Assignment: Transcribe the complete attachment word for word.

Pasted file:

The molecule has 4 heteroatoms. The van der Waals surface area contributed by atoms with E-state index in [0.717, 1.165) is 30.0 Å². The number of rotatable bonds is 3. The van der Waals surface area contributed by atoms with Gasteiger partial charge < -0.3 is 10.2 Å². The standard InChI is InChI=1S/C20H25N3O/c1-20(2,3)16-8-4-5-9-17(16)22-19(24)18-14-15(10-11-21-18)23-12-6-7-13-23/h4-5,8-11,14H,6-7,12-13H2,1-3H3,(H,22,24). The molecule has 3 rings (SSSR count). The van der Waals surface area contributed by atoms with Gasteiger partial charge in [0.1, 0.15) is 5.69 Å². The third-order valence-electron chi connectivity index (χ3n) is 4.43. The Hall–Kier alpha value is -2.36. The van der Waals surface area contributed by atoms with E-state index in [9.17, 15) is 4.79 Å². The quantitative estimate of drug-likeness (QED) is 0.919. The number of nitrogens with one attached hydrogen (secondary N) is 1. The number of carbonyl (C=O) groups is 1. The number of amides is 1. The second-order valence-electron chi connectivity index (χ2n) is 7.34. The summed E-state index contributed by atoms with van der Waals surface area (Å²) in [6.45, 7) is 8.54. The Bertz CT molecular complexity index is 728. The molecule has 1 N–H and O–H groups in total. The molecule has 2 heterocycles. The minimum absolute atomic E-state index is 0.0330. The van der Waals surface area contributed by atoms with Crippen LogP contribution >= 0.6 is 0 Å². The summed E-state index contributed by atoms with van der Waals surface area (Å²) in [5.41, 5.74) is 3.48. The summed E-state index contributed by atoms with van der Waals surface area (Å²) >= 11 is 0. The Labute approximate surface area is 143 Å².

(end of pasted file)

The molecule has 4 heteroatoms. The van der Waals surface area contributed by atoms with E-state index in [0.717, 1.165) is 30.0 Å². The number of rotatable bonds is 3. The van der Waals surface area contributed by atoms with Gasteiger partial charge < -0.3 is 10.2 Å². The standard InChI is InChI=1S/C20H25N3O/c1-20(2,3)16-8-4-5-9-17(16)22-19(24)18-14-15(10-11-21-18)23-12-6-7-13-23/h4-5,8-11,14H,6-7,12-13H2,1-3H3,(H,22,24). The molecule has 3 rings (SSSR count). The van der Waals surface area contributed by atoms with Gasteiger partial charge in [0.1, 0.15) is 5.69 Å². The third-order valence-electron chi connectivity index (χ3n) is 4.43. The Hall–Kier alpha value is -2.36. The van der Waals surface area contributed by atoms with E-state index in [9.17, 15) is 4.79 Å². The quantitative estimate of drug-likeness (QED) is 0.919. The number of nitrogens with one attached hydrogen (secondary N) is 1. The number of carbonyl (C=O) groups is 1. The number of amides is 1. The second-order valence-electron chi connectivity index (χ2n) is 7.34. The summed E-state index contributed by atoms with van der Waals surface area (Å²) in [6.45, 7) is 8.54. The Bertz CT molecular complexity index is 728. The molecule has 1 N–H and O–H groups in total. The molecule has 2 heterocycles. The minimum absolute atomic E-state index is 0.0330. The van der Waals surface area contributed by atoms with Crippen LogP contribution >= 0.6 is 0 Å². The summed E-state index contributed by atoms with van der Waals surface area (Å²) in [5.41, 5.74) is 3.48. The summed E-state index contributed by atoms with van der Waals surface area (Å²) >= 11 is 0. The Labute approximate surface area is 143 Å².